The Department of Homeland Security says that if the governor and State Legislature can agree on a fix state drivers licenses to comply with REAL ID, the federal government will grant a waiver for implementation. That is from a news release from the four Democratic members of the congressional delegation and comes after months of confusion and political grandstanding on REAL ID compliance. The four said in the release that they met with DHS Deputy Secretary Alejandro Mayorkas recently. In it, Mayorkas pledged if an agreement can be found, a waiver can still happen. Right now, New Mexico drivers licenses will not be suitable identification for federal facilities as of Jan.
Senate Democratic leaders accused the governor’s office of spreading misinformation on the REAL ID Act even as they announced their plan to comply with the federal identification law. The Democrats, including Senate Majority Leader Michael Sanchez, made the announcement on Tuesday and included audio of what they said was a phone call made to the governor’s office about the need for passports to travel. They said the audio showed a member of Martinez’s office saying that New Mexicans would need a passport—not just a state-issued driver’s license—to travel by January 10 of next year. Federal officials have said that New Mexicans would need passports or other identification to enter some federal facilities by next January but that travel through airports would not be enforced until at least the spring. “It is time to clear up for New Mexico residents whether they need to run out and get a passport, or not, in order to take a domestic commercial flight, or to enter a federal building or one of the military or research facilities in our state.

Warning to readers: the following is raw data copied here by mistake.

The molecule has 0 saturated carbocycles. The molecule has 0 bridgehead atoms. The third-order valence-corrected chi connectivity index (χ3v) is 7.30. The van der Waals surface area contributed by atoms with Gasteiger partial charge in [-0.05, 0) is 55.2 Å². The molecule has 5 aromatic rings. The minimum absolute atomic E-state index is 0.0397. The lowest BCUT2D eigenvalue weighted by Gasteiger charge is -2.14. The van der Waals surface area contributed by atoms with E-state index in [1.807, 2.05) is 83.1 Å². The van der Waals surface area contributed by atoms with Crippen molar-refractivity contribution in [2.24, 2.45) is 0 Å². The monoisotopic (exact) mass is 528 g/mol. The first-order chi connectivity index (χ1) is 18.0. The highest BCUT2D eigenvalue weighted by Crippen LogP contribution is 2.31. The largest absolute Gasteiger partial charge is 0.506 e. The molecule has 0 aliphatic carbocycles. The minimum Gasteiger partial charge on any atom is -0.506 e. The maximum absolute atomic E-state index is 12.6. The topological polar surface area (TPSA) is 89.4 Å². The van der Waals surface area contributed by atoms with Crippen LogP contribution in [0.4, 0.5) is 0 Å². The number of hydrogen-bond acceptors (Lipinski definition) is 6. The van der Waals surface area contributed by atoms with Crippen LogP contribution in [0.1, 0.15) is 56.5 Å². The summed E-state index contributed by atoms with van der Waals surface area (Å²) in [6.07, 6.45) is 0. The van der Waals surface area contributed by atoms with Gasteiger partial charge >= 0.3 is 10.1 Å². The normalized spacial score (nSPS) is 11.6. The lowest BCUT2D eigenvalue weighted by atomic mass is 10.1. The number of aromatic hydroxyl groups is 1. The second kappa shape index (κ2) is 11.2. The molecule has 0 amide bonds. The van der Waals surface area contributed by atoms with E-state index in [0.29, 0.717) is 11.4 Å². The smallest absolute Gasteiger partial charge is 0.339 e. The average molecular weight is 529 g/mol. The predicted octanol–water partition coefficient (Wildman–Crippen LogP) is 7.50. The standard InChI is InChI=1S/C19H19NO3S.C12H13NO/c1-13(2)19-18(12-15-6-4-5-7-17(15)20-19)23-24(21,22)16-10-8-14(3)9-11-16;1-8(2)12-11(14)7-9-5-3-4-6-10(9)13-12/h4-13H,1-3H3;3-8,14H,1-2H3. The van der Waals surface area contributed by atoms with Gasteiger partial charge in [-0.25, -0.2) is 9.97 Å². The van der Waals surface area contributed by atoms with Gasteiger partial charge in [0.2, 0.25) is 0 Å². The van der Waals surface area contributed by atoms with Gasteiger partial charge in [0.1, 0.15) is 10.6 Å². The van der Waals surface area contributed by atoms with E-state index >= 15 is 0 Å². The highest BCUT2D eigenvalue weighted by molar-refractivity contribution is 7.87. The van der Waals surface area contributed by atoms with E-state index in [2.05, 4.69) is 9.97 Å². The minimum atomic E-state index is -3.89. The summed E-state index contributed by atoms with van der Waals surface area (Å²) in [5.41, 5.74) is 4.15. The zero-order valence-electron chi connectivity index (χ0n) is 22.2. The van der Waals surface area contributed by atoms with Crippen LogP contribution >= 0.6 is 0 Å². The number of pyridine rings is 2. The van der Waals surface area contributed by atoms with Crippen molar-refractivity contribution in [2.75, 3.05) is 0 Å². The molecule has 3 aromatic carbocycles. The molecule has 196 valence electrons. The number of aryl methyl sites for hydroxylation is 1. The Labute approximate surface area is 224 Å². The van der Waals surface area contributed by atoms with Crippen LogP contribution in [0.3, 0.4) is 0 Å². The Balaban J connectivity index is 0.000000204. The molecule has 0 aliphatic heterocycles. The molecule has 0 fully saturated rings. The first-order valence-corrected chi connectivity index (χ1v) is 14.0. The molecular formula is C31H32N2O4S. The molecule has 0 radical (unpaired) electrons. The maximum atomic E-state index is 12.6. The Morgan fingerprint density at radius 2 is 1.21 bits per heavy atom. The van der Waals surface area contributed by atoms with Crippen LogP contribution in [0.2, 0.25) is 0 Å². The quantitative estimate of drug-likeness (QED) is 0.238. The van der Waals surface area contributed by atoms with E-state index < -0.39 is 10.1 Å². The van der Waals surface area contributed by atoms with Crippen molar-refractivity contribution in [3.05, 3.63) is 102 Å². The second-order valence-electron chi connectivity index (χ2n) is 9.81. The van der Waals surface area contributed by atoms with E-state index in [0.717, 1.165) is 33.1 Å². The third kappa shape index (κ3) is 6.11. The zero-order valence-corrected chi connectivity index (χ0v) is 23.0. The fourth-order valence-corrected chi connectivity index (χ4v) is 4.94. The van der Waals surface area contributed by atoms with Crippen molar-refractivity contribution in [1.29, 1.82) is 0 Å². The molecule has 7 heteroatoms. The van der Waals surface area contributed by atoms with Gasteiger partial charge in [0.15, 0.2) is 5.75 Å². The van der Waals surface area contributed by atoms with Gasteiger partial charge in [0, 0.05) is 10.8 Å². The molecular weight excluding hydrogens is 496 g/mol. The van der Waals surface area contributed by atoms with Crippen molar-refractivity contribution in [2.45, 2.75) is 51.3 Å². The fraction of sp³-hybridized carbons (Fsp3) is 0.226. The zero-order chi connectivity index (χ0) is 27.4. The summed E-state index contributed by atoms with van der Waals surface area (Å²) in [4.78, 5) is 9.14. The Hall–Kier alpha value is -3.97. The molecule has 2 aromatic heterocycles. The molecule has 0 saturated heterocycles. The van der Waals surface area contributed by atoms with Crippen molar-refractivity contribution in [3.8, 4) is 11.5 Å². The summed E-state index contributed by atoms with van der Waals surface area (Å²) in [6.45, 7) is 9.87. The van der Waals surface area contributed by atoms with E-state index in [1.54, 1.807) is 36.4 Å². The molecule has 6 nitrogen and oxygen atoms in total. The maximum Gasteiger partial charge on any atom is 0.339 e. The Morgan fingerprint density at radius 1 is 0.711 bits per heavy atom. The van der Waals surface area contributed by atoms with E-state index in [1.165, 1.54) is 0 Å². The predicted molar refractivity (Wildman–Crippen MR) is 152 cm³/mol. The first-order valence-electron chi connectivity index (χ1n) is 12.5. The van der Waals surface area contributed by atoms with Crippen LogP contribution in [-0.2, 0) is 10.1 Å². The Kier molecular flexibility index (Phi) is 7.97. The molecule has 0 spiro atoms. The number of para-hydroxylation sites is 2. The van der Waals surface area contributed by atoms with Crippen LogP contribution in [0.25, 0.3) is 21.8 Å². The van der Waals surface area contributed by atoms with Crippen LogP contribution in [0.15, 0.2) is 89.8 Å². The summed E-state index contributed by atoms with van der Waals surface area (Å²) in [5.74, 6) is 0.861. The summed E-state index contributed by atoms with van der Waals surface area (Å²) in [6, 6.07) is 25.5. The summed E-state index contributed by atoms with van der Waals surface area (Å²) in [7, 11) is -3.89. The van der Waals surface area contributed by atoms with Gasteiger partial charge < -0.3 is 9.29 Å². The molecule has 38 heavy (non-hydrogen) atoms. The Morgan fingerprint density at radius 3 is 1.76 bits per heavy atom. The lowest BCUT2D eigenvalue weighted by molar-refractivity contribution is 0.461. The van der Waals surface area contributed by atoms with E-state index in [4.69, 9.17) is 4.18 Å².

Doña Ana County commissioners want the state legislature to institute a two-tier driver’s license system in the upcoming legislative session to comply with the federal REAL ID Act. The issue, when has been a perennial issue since Gov. Susana Martinez was elected, has renewed attention after the state failed to receive a waiver from the federal government over compliance to the REAL ID Act. This means that New Mexico driver’s licenses will not be accepted to enter federal facilities on January 10. The federal government says that in the spring, New Mexico driver’s licenses will not be proper identification to board commercial flights. It is now one of the top issues that will face the Legislature in the upcoming legislative session that begins on January 19.
A legislator who has been arguably the most visible proponent of repealing the law that allows undocumented immigrants now says he would be on board with a two-tier system. Rep. Paul Pacheco, R-Albuquerque, who sponsored outright repeal bills in the past, made the move following news that New Mexico did not receive an extension on a waiver for compliance on the REAL ID Act. The legislation would allow those who are in the country illegally to have a license for driving, but it would not be valid for federal identification purposes. The Associated Press first reported on the news. Rep. Paul Pacheco told The Associated Press he will sponsor legislation that would grant New Mexico “driving privilege cards” for immigrants suspected of living in the country illegal.
The Democrats in the New Mexico congressional delegation say it is up the state Legislature to solve the REAL ID problem. The REAL ID Act requires proof of citizenship or lawful status in the United States for an identification to be used for federal uses, such as entering federal facilities or eventually to get on an airplane. New Mexico did not receive a waiver from the federal government for REAL ID compliance. The remarks came in a joint statement from Senators Tom Udall and Martin Heinrich and Representatives Ben Ray Luján and Michelle Lujan Grisham. All are Democrats.